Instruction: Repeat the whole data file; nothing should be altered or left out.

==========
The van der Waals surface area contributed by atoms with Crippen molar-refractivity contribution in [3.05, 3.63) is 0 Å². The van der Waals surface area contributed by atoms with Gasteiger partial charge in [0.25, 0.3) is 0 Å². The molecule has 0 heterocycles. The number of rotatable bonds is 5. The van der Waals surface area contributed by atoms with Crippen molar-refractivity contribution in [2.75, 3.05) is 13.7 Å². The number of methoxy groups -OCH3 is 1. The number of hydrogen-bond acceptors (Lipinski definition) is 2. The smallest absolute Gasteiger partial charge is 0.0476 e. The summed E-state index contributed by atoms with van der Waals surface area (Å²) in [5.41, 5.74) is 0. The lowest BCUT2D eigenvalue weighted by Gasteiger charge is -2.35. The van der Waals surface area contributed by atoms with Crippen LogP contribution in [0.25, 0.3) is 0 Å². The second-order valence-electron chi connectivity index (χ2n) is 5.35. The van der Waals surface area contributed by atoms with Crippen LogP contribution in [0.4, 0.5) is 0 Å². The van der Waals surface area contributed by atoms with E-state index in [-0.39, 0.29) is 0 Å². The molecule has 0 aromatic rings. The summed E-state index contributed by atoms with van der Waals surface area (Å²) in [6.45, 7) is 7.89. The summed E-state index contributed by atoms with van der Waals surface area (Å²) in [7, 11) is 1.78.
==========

The van der Waals surface area contributed by atoms with Crippen molar-refractivity contribution in [3.05, 3.63) is 0 Å². The van der Waals surface area contributed by atoms with Gasteiger partial charge in [0.25, 0.3) is 0 Å². The molecule has 0 heterocycles. The number of rotatable bonds is 5. The van der Waals surface area contributed by atoms with Crippen molar-refractivity contribution in [2.75, 3.05) is 13.7 Å². The number of methoxy groups -OCH3 is 1. The number of hydrogen-bond acceptors (Lipinski definition) is 2. The smallest absolute Gasteiger partial charge is 0.0476 e. The summed E-state index contributed by atoms with van der Waals surface area (Å²) in [5.41, 5.74) is 0. The lowest BCUT2D eigenvalue weighted by Gasteiger charge is -2.35. The van der Waals surface area contributed by atoms with Crippen LogP contribution in [0.25, 0.3) is 0 Å². The second-order valence-electron chi connectivity index (χ2n) is 5.35. The van der Waals surface area contributed by atoms with Crippen LogP contribution in [0.4, 0.5) is 0 Å². The van der Waals surface area contributed by atoms with E-state index in [-0.39, 0.29) is 0 Å². The molecule has 0 aromatic rings. The summed E-state index contributed by atoms with van der Waals surface area (Å²) in [6.45, 7) is 7.89. The summed E-state index contributed by atoms with van der Waals surface area (Å²) in [7, 11) is 1.78.